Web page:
How to start a termite 'orgy'February 12th, 2013 in Biology / Plants & Animals
New research from Northeastern investigators Rebeca Rosengaus and Tamara Hartke (above) turns a decades-old theory of termite behavior on its head. Credit: Rebeca Rosengaus
There are more than 3,000 species of termites in the world, all living in social colonies with distinct hierarchies. They can be devastating pests, with the ability to destroy entire buildings. But they're also an important component of natural ecosystems, with much to teach us about soil nutrient recycling. Still, neither of these facts is what gets Rebeca Rosengaus, an associate professor of biology in the department of marine and environmental sciences, out of bed in the morning. As she put it, "I'm interested in them because they're neat."
In the vast majority of termite colonies, a single king-queen pair is responsible for reproduction. But in the early 1980s, researchers discovered something very odd when they looked inside the mature arboreal nests of one species, Nasutitermes corniger: About 20 percent of the colonies were headed by what looked like "mini-orgies," said Rosengaus, who has been studying social insects like termites and ants for 30 years.
Many ant colonies show similar polygamous tendencies, said Rosengaus, but not termites. "In ants, those colonies that are started by multiple reproductive females have certain benefits," she explained. "So they grow faster or produce workers at a faster rate." This behavior of establishing colonies in groups is called pleometrosis and for 30 years, researchers have assumed it was how the handful of polygamous termite colonies formed.
Rosengaus and her student Tamara Hartke, now a Sir Keith Murdoch Fellow at the Center for Integrative Bee Research in Australia, tip that long-held assumption on its head in work recently published in the journal Proceedings of the Royal Society B.
With funding from a National Science Foundation Career Award, Hartke and Rosengaus collaborated with the Smithsonian Tropical Research Institute in Panama to study the polygamous N. corniger colonies. The team sorted more than 16,000 reproductive termites into petri dishes. Some had just one reproductive pair, but others had as many as five kings and queens.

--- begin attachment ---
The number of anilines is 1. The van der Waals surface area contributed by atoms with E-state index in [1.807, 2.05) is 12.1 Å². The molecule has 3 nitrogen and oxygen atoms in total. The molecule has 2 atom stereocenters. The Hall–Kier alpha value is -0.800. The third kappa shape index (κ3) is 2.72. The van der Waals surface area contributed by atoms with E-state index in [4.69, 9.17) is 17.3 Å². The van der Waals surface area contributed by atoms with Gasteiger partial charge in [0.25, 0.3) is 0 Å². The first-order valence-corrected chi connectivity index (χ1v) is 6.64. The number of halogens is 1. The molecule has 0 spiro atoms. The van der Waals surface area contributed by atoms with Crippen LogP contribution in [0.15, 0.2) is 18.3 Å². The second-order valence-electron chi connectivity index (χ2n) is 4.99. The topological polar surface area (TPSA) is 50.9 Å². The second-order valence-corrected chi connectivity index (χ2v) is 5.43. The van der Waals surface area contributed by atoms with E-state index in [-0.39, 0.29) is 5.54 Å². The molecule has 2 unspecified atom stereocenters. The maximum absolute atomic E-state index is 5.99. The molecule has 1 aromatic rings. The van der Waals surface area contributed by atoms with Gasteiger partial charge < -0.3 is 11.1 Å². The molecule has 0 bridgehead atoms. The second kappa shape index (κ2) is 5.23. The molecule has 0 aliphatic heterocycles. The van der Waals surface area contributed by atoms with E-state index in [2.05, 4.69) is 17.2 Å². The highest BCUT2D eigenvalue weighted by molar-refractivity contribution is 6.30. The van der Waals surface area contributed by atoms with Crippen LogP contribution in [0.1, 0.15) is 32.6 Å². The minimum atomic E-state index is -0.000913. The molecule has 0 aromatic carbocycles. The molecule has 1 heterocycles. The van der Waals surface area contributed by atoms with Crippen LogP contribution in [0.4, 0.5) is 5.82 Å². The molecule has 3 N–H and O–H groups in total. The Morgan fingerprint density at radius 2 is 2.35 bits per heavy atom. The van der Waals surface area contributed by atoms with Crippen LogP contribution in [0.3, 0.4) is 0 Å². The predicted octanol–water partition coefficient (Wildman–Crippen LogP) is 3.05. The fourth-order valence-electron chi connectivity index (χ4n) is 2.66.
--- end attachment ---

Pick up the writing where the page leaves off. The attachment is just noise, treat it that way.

They supplemented these artificial experiments with observations of both seminatural and naturally established colonies, which the team dug out of the Panamanian forest floor. The results of each of the experiments were the same: Termite colonies started by more than one reproductive pair were much less successful than their single-pair counterparts, ruling out pleometrosis as the route by which mature polygamous colonies get their start.
Young termite colonies start out in microbial-rich environments like soil or a dead or rotting wood, according to Rosengaus. If the eggs aren't kept clean and moved often, they become infected with fungus. "Termite parents are really very conscientious about cleaning their baby eggs and keeping them in a pile all together," she explained. "They spend a lot of time doing this type of parental care."
Hartke and Rosengaus speculate that reproductives in pleometrotic colonies spend less time on egg care than monogamous pairs. Instead, the members of a founding group seem to be engaging in subtle reproductive competition, diverting energy toward interacting with each other rather than toward their own offspring. This, said Rosengaus, may explain why pleometrotic groups have lower hatching rates.
"There should, theoretically and based on observations of other social organisms, be survival or colony-growth benefits to establishing a colony with more reproductives, so in that sense it was surprising to find more costs than benefits," said Hartke.
The authors suspect that neighboring termite colonies eventually merge into one as they grow and mature. The king-queen pairs of each individual colony persist—and now that workers take care of the parental duties, the competition seen in nascent pleometrotic colonies disappears.
Rosengaus hopes to continue pursuing her work with what she calls these "weird" colonies, adding important genetic data to the mix. "Any question about evolution of sociality needs to be analyzed by using a variety of methods, including molecular and genetic techniques to better understand the system," she said.
Provided by Northeastern University
"How to start a termite 'orgy'." February 12th, 2013. http://phys.org/news/2013-02-termite-orgy.html